“Build just enough” and 4 other principles for creating software products that people love

“Build just enough” and 4 other principles for creating software products that people love

Building a software product that people love is hard. For every success story featured in TechCrunch or Forbes, there are hundreds of smart, driven, and well-resourced teams that fail to meet the needs of their target users. Sometimes the issue is the core concept itself. Far more often, teams with promising ideas take a flawed approach to product development, thwarting their good efforts.

Below are a few key principles that we have seen our most successful clients follow when launching their products. We use Airbnb as an illustration to bring each lesson to life. We hope you find the lessons useful as you approach building a product your users will love.


Understand your audience, but listen selectively

Before you build anything, it is critical that you understand who you are building your product for and what problem it solves for them. That is why the easiest problems to solve are the ones that you have faced yourself.

Airbnb started because the founders needed to earn some extra money and decided to do so by renting out a mattress in their living room. Solving their own problem first gave them an intimate understanding of (at least one segment of) their target customers, which helped them to identify and address many of the early-stage challenges with their platform.

It is perfectly feasible to build a great product that solves someone else’s problems. Naturally you will want to interview your users about their needs so you can best address them. There is a subtle but critical lesson in these early conversations: make sure to focus on the problems they face, not the solutions they suggest.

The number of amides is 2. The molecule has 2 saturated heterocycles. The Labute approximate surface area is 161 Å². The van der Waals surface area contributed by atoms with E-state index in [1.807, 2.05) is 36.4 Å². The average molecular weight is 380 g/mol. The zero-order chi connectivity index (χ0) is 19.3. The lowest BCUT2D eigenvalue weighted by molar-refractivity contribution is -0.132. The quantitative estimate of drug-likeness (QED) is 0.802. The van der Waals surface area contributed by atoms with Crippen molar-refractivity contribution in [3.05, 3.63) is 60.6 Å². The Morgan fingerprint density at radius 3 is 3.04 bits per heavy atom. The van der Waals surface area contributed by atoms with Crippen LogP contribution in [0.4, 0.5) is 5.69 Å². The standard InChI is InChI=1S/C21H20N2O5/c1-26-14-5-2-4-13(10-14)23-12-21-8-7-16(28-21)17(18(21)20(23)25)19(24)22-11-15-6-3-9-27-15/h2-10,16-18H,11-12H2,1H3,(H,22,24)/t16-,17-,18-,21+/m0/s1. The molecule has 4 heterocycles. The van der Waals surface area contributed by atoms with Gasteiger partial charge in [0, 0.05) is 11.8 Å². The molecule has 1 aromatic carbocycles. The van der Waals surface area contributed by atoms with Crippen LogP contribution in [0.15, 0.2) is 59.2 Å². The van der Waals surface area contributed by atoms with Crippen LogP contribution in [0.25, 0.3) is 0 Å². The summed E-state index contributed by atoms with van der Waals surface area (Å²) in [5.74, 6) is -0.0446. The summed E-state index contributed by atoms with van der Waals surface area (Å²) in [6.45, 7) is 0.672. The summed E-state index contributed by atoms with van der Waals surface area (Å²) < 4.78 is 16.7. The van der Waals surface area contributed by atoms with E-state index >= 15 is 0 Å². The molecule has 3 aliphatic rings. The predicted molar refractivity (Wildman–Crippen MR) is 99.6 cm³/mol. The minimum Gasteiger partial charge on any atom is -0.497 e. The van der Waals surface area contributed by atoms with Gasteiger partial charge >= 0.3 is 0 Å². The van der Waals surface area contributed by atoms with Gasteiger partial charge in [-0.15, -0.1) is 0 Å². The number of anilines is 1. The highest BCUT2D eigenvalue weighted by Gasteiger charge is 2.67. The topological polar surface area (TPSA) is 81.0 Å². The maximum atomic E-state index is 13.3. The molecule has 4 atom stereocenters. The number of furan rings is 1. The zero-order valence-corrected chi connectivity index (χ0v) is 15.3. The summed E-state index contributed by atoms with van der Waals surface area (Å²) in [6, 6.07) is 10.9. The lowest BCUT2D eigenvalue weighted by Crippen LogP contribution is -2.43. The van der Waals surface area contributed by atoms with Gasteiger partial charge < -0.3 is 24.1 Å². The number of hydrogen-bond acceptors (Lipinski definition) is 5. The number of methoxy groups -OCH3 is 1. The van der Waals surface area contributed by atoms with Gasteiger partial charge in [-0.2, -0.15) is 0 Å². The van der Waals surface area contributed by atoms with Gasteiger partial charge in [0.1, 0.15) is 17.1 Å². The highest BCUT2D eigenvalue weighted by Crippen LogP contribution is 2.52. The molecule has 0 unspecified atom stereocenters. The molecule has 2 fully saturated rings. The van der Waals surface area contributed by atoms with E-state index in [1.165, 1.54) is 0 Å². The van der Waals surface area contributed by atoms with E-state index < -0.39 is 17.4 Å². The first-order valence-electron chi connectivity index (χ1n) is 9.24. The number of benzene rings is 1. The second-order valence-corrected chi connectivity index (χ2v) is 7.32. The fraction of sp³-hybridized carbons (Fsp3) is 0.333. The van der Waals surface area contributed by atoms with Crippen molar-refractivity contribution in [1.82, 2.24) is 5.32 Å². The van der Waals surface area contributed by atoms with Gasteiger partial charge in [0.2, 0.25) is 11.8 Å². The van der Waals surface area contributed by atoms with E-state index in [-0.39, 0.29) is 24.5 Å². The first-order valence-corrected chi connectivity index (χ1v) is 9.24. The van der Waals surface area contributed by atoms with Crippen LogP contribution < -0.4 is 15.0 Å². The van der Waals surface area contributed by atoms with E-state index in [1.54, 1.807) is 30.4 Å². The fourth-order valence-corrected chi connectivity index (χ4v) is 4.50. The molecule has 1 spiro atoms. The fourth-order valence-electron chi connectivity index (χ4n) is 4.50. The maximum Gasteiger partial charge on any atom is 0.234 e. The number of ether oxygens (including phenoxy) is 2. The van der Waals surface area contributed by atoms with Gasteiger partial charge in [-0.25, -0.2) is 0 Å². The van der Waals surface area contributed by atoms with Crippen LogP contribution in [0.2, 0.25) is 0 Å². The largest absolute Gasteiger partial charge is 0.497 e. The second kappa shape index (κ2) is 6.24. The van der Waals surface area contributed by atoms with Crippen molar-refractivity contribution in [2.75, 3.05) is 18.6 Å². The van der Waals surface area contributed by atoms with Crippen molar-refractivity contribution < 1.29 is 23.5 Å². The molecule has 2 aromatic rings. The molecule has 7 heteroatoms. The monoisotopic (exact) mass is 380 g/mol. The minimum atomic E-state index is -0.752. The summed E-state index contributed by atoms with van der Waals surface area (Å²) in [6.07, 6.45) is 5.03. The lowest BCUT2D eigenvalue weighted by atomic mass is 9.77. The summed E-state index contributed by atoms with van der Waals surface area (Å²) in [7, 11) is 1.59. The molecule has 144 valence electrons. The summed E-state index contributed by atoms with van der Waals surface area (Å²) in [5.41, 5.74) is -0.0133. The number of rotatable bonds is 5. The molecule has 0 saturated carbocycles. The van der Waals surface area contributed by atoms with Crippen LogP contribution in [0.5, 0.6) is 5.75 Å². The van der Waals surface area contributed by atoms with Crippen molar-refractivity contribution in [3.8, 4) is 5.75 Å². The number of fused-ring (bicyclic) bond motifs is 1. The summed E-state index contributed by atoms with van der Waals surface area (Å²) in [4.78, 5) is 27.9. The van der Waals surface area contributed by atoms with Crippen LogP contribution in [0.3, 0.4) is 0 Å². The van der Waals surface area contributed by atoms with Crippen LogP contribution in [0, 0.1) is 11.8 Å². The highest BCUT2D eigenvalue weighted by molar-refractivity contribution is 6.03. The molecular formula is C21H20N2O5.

This principle is illustrated by Henry Ford’s quote: “If I had asked people what they wanted, they would have said faster horses.” Your audience knows their problem (get to places faster), but because they may not understand the full range of possible solutions, they often describe the solution that is most obvious to them.

Whenever your users explain that they need a particular feature, you should instead try to get at what problem that feature would solve for them. Often this is simply a matter of asking “why?” Once you have identified the root challenges, then you can widen the scope of potential solutions before settling on the best one.


Build just enough

When you have an idea for a product, it is natural to imagine it in its completed future state, with a robust set of features and massive user base. Having imagined this vision for some time, it can be tempting to set out to build that exact product from day one.

The issue with this approach is that the long-term vision for the product is rarely the same thing as the version you should launch with. For example, the first version of Airbnb didn’t even have payments; it simply allowed guests to connect with hosts and the transaction was handled offline. But what that first version did was quickly validate the concept and provide the founders with a lot of learning, which they were able to use in order to eventually build what Airbnb is today.

The key lesson is that the first version should have just enough functionality to solve the customer’s core problem and nothing else. This approach has several advantages:

  • It is much faster and cheaper to launch, allowing you to start learning sooner and save more for future iterations
  • Your product will be simpler to use, which means that new customers will be less likely to get confused and leave
  • It is easier to identify what is working vs. not working when you have fewer moving pieces to test at once
  • You will be more likely to let your consumers drive product development, which will result in a product that meets their needs
  • You are less likely to need to remove features and complexity later (which is always harder than adding them)

The approach described above has been called building a ‘Minimum Loveable Product’, one with a limited feature set but one that users will talk about because it solves their one biggest need.


Create a great (and simple) user experience

Even the first “MLP” version of your product should have a delightful user experience. This is particularly important for consumer-facing apps, as users today are accustomed to a certain level of polish. Below are a few considerations to have in mind as you’re thinking through your UX plan.

First of all, building a good experience and building a simple experience go hand-in-hand. Let’s take a look at the first version of Airbnb:

Airbnb 2008


The design certainly looks outdated today, but the key is that it’s clean and simple to use. There is no confusion about what the user needs to do next: type your criteria and browse a list of results.